NCPA - National Center for Policy Analysis


July 14, 2009

Chicago's schools have made little progress since 2003, according to new research from a Chicago civic group that takes direct aim at the city's "abysmal" public high school performance -- and puts a new spin on the academic gains made during the seven years that Arne Duncan led the Chicago schools before he was named U.S. Education secretary, says USA Today.

The findings of the Civic Committee of the Commercial Club of Chicago, a supporter of Duncan and Chicago Mayor Richard M. Daley's push for more control of city schools, stand in stark contrast to assertions President Obama made in December when he nominated Duncan as Education secretary.  For example:

  • Obama said that during a seven-year tenure, Duncan had boosted elementary school test scores "from 38 percent of students meeting the standards to 67 percent" -- a gain of 29 percentage points.
  • But the new report found that, adjusting for changes in tests and procedures, students' pass rates grew only about 8 percentage points.


  • Obama said Chicago's dropout rate has gone down every year Duncan's been in charge.
  • Though technically true, the committee says that Chicago's dropout rate is still unacceptably high: About half of Chicago students drop out of the city's non-selective-enrollment high schools.

Even among those who graduate, skills are poor.  An analysis of students entering the Chicago City Colleges in fall 2006 showed that:

  • Sixty-nine percent were not prepared for college-level reading.
  • Seventy-nine percent were not prepared for writing.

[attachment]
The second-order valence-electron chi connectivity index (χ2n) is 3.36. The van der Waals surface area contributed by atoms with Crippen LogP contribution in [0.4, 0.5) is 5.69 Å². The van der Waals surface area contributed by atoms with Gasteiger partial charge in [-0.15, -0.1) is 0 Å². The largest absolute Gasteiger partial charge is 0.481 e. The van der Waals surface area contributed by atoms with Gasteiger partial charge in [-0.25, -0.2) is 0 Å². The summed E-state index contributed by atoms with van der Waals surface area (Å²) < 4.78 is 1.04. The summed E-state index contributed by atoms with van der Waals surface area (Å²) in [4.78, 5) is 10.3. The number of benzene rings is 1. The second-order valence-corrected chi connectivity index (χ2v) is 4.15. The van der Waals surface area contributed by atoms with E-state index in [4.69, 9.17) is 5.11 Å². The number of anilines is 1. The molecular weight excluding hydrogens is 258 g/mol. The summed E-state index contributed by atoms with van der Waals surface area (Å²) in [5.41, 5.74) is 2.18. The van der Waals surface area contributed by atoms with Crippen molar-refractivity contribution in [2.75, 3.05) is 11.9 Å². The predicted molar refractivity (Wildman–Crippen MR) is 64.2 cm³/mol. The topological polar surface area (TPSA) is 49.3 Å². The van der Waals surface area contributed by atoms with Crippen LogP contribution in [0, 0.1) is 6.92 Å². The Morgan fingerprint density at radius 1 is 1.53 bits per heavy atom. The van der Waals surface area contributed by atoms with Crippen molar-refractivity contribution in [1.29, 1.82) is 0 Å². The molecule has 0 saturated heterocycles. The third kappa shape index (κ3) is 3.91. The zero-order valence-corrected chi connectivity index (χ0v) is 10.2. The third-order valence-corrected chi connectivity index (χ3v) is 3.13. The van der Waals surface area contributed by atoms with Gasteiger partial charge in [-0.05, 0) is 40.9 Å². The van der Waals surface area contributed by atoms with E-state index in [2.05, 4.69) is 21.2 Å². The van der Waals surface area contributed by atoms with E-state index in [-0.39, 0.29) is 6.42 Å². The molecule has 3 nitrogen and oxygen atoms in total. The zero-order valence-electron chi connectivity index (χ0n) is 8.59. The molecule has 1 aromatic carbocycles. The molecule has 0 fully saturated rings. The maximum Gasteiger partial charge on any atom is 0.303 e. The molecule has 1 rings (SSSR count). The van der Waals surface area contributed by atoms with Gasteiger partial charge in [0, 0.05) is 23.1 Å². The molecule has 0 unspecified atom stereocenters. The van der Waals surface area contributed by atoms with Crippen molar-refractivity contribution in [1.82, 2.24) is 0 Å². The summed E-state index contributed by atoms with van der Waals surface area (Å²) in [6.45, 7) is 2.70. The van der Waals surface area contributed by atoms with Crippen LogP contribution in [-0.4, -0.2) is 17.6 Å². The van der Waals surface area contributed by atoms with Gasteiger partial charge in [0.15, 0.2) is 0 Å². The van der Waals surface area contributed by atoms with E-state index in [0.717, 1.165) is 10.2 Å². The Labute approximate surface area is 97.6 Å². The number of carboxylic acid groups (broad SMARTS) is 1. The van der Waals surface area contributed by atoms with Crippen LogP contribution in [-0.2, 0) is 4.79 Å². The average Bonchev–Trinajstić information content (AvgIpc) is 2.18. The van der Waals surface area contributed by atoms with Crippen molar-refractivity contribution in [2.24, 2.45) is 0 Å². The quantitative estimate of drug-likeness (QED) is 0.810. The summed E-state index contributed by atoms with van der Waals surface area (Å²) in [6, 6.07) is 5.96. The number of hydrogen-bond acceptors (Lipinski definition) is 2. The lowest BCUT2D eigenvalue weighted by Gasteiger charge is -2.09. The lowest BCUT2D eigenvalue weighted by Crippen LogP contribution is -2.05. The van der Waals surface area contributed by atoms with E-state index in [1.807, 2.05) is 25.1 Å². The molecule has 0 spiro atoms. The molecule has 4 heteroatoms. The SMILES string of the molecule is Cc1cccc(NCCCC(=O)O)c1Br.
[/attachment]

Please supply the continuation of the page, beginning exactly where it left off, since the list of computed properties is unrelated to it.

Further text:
• Ninety-five percent were not prepared for math.

Other findings:

  • Obama also said Chicago students' ACT test score gains "have been twice as big as those for students in the rest of the state."
  • Again, technically true -- ACT data show that Chicago students' composite score rose 0.9 points from 2002 to 2006, while Illinois' score rose 0.4 points.
  • But Chicago students' composite score of 17.4 was lower than the statewide average of 20.5.

Timothy Knowles, who directs the University of Chicago's Urban Education Institute, says the report highlights the fact that "many states have lowered (passing) scores on standardized tests to create the public appearance they are meeting federal standards.  This practice sells children short -- and the states that engage in it are, ironically, leaving themselves behind."

Source: Greg Toppo, "Chicago Schools Report Contradicts Obama and Duncan," USA Today, July 12, 2009; and Report of the Civic Committee, "Still Left Behind: Student Learning in Chicago's Public Schools," The Commercial Club of Chicago, June 2009.

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